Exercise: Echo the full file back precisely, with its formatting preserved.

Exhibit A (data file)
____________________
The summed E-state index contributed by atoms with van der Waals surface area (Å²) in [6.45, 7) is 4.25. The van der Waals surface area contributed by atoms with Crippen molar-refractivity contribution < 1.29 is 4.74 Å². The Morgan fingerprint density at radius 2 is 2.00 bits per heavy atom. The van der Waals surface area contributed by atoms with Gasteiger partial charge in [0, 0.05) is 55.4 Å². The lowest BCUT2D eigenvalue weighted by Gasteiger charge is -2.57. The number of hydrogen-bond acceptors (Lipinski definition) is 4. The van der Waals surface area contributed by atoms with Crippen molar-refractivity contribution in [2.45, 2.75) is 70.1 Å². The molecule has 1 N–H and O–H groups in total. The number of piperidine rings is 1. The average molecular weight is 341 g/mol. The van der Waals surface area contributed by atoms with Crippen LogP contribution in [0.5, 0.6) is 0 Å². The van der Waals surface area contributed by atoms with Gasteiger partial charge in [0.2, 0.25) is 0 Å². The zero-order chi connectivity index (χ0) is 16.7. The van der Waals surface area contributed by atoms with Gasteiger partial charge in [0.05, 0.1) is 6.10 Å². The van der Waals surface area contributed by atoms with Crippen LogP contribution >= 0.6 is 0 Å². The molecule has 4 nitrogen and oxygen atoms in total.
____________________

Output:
The summed E-state index contributed by atoms with van der Waals surface area (Å²) in [6.45, 7) is 4.25. The van der Waals surface area contributed by atoms with Crippen molar-refractivity contribution < 1.29 is 4.74 Å². The Morgan fingerprint density at radius 2 is 2.00 bits per heavy atom. The van der Waals surface area contributed by atoms with Gasteiger partial charge in [0, 0.05) is 55.4 Å². The lowest BCUT2D eigenvalue weighted by Gasteiger charge is -2.57. The number of hydrogen-bond acceptors (Lipinski definition) is 4. The van der Waals surface area contributed by atoms with Crippen molar-refractivity contribution in [2.45, 2.75) is 70.1 Å². The molecule has 1 N–H and O–H groups in total. The number of piperidine rings is 1. The average molecular weight is 341 g/mol. The van der Waals surface area contributed by atoms with Crippen LogP contribution in [0.5, 0.6) is 0 Å². The van der Waals surface area contributed by atoms with Gasteiger partial charge in [0.2, 0.25) is 0 Å². The zero-order chi connectivity index (χ0) is 16.7. The van der Waals surface area contributed by atoms with Gasteiger partial charge in [0.05, 0.1) is 6.10 Å². The van der Waals surface area contributed by atoms with Crippen LogP contribution >= 0.6 is 0 Å². The molecule has 4 nitrogen and oxygen atoms in total.